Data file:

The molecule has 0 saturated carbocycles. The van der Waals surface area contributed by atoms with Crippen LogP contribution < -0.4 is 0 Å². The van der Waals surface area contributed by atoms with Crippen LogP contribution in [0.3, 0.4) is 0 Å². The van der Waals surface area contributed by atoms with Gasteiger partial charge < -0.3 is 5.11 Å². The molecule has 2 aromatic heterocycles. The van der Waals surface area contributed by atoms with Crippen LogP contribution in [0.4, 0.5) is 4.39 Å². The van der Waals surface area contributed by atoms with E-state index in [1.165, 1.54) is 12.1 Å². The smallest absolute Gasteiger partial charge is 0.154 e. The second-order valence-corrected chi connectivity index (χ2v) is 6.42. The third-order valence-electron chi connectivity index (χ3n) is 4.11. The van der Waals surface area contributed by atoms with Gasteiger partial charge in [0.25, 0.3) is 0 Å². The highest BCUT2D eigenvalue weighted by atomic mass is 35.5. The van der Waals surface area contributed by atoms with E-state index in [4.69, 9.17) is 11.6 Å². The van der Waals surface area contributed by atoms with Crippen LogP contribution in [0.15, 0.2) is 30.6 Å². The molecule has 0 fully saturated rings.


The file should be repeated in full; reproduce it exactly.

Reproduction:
The molecule has 0 saturated carbocycles. The van der Waals surface area contributed by atoms with Crippen LogP contribution < -0.4 is 0 Å². The van der Waals surface area contributed by atoms with Crippen LogP contribution in [0.3, 0.4) is 0 Å². The van der Waals surface area contributed by atoms with Gasteiger partial charge < -0.3 is 5.11 Å². The molecule has 2 aromatic heterocycles. The van der Waals surface area contributed by atoms with Crippen LogP contribution in [0.4, 0.5) is 4.39 Å². The van der Waals surface area contributed by atoms with E-state index in [1.165, 1.54) is 12.1 Å². The smallest absolute Gasteiger partial charge is 0.154 e. The second-order valence-corrected chi connectivity index (χ2v) is 6.42. The third-order valence-electron chi connectivity index (χ3n) is 4.11. The van der Waals surface area contributed by atoms with Gasteiger partial charge in [0.25, 0.3) is 0 Å². The highest BCUT2D eigenvalue weighted by atomic mass is 35.5. The van der Waals surface area contributed by atoms with E-state index in [4.69, 9.17) is 11.6 Å². The van der Waals surface area contributed by atoms with Crippen LogP contribution in [0.15, 0.2) is 30.6 Å². The molecule has 0 fully saturated rings.